Researchers at the University of Washington School of Medicine have devised and published a star rating system to help people assess the health risks and benefits of various foods including red meat and vegetables.
Recent headlines interpreted the research in a simplistic way which may be misleading and give the wrong message about what to eat for health.
This article delves into the study and explores what it means, why nutrition research is complicated, and why you shouldn’t take headlines at face value. In addition, it looks at the evidence for the health benefits of more plant-based food and less meat in the diet.
What did the headlines say?
Some headlines told steak-lovers the “good news” – that unprocessed red meat will not raise their risk of stroke. They pointed out that for decades there have been fears that consuming lots of steak and pork can increase the risk of heart disease due to their high fat levels. But the new study found no evidence of this link. Other news sources interpreted the research with the headline “red meat is good for you after all.”
However, these articles completely miss the point. The study team is eager to explain that their findings serve as a basis for future research, having identified areas where scientists need to know more.
In addition, some experts expressed concern with the over-simplification of a star rating system and how people may interpret it.
What did the research say?
The Institute for Health Metrics and Evaluation at the University of Washington School of Medicine published the findings in Nature Medicine. They used Burden of Proof Studies as a new way of reviewing and evaluating evidence about the risks that certain lifestyles or dietary aspects pose to health.
The burden of proof risk function (BPRF) complements existing systems such as GRADE, which researchers use to rate the quality of evidence. The BPRF converts risks into a star rating, with one star reflecting no true association. Five stars supports a very strong association of harmful or protective factors.
Using the BPRF tool, the researchers indicated very strong associations between lung cancer and smoking. They also found strong links between high blood pressure and ischemic heart disease. However, one study found that the association between unprocessed red meat and increased risk of ischemic stroke was only one star (suggesting no evidence). Furthermore, the evidence for vegetable consumption and ischemic heart disease and stroke was classified as two and three-star pairings, respectively.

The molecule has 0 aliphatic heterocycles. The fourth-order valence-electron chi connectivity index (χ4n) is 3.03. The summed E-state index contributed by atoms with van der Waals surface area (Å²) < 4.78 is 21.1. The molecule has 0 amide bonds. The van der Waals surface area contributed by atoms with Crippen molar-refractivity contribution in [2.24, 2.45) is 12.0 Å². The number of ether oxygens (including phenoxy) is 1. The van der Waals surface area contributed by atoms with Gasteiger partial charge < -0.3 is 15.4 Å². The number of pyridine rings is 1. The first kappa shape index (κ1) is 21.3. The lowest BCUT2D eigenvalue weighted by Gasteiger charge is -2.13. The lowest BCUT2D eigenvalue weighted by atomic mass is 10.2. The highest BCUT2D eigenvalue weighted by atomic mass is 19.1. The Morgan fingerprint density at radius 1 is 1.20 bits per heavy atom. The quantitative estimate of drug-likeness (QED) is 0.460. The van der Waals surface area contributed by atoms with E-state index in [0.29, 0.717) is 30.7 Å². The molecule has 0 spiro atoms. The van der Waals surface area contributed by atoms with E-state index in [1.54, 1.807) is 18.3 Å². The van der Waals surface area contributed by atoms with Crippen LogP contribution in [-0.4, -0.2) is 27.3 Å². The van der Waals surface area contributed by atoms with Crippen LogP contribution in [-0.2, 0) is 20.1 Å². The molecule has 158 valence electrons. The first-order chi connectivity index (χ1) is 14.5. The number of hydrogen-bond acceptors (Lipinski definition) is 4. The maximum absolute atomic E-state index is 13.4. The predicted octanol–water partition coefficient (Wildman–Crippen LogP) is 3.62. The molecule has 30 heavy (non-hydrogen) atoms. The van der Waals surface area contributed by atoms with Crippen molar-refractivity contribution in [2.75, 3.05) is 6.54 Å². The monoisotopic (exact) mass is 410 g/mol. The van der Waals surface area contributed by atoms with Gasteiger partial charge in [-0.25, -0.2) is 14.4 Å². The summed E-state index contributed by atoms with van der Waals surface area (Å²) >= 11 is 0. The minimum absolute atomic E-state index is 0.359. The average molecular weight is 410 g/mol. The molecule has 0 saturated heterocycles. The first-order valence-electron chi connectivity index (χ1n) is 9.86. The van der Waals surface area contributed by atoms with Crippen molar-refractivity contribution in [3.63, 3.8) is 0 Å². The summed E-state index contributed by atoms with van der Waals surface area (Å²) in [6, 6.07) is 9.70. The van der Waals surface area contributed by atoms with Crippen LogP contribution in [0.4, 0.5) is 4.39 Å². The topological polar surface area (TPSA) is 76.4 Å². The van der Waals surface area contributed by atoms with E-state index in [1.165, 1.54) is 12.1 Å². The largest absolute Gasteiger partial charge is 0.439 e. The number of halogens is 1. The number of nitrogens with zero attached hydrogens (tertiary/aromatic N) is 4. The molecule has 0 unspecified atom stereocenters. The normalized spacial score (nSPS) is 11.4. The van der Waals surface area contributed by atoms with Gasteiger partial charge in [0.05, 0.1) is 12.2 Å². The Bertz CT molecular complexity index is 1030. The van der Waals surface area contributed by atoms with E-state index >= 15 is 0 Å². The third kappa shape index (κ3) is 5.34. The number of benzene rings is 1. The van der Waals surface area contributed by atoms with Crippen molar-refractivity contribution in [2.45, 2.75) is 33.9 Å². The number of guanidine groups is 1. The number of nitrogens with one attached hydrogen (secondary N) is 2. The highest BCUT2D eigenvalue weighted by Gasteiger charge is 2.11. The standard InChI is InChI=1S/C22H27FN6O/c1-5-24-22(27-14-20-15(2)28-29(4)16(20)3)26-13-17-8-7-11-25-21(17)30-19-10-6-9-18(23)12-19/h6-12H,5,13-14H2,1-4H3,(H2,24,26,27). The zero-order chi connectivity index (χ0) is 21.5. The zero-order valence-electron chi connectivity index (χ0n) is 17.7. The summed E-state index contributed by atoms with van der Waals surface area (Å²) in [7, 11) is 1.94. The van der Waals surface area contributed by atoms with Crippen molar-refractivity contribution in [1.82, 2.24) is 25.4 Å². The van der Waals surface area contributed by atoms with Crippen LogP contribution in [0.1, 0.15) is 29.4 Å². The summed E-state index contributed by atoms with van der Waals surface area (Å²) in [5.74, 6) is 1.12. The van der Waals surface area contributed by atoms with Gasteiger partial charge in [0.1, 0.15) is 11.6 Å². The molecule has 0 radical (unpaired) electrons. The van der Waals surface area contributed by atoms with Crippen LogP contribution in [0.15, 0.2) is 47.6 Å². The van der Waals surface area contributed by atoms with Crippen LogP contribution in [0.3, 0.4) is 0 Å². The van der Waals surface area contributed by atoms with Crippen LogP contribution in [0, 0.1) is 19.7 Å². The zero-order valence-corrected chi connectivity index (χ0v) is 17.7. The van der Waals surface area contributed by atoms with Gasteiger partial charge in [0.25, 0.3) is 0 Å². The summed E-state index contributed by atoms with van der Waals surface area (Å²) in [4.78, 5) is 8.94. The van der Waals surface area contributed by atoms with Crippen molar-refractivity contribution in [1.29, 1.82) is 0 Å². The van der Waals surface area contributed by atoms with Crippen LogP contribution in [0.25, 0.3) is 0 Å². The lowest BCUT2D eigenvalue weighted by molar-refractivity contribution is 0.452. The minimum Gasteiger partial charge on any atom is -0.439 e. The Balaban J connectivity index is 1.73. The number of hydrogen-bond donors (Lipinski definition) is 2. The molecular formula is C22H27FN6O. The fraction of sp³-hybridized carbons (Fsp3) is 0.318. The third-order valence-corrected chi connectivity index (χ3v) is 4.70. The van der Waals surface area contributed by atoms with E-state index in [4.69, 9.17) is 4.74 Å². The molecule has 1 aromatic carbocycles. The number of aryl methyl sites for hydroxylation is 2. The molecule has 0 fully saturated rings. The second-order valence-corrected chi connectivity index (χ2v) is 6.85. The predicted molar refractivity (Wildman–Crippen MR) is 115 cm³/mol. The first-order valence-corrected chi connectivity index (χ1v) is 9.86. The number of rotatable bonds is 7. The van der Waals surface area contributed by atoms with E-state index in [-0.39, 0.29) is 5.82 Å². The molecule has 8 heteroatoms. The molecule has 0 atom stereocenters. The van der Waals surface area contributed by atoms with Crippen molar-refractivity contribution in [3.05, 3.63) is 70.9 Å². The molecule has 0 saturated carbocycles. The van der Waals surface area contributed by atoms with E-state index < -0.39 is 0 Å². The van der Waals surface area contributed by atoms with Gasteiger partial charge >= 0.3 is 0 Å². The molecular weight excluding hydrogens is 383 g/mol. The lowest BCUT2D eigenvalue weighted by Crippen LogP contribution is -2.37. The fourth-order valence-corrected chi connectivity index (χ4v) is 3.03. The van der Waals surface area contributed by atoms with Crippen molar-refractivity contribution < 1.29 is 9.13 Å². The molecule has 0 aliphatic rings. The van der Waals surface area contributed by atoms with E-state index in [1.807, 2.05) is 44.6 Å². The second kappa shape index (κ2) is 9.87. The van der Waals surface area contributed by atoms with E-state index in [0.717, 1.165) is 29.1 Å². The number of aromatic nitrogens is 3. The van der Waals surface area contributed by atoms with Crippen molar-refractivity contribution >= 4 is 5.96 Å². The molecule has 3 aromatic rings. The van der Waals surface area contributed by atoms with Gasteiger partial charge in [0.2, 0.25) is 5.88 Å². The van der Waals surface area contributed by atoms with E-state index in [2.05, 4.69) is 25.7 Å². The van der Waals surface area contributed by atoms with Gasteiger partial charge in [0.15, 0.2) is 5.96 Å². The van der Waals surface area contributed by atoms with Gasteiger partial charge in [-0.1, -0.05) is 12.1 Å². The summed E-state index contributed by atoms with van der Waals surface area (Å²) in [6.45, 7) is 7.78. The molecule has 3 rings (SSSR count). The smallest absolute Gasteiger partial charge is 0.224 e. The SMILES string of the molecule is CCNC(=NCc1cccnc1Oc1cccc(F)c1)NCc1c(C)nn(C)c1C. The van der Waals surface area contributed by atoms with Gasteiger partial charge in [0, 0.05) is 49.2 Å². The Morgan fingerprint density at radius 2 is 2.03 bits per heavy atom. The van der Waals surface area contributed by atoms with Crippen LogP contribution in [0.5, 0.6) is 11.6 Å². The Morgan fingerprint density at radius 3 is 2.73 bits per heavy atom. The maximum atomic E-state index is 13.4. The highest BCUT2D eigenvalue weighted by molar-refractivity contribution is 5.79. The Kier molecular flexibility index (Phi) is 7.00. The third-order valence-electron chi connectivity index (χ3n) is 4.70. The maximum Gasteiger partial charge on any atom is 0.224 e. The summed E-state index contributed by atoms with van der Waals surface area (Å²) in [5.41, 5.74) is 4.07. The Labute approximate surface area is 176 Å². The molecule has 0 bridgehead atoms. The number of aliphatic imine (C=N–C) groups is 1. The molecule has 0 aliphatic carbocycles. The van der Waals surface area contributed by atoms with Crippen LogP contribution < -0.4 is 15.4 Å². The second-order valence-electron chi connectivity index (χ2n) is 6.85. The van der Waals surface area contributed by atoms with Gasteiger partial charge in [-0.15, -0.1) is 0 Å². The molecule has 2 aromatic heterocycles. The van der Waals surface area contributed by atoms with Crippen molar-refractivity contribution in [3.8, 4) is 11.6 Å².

What does this mean?
So does this mean people should carry on eating red meat and not be so worried about including plenty of vegetables if they want to look after their cardiovascular health?
In a nutshell, no.
Firstly, while nutrition evidence has the potential to improve the populations’ health and lower their risk of diseases, it is well-accepted that it’s a complicated area of research. Studies have methodological limitations, including bias, confounding variables, and study design. People are also complex and may react differently to food based on their health status, genes, or other factors. In addition, many studies use self-report data. This means they rely on participants to remember what, how much, and what type of food they ate. And, how they cooked it, which can change the food’s nutrient profile.
A review of the burden of proof studies notes that scientists should know what people who reduce red meat replace it with. For example, if study participants replaced red meat with processed foods high in sugar or fat, this may not lead to a decreased risk of chronic disease.
Alice H. Lichtenstein D.Sc., FAHA, is a senior scientist and director of the Cardiovascular Nutrition Team at Tufts University in Boston. She is also the chair of the scientific statement writing group for the recent American Heart Association (AHA) dietary statement. Speaking about the new research, Lichtenstein said to Plant Based News: “Focusing on changing a single food or category of foods without taking the replacement item into consideration is not consistent with the concept of dietary patterns and can lead to misleading conclusions.”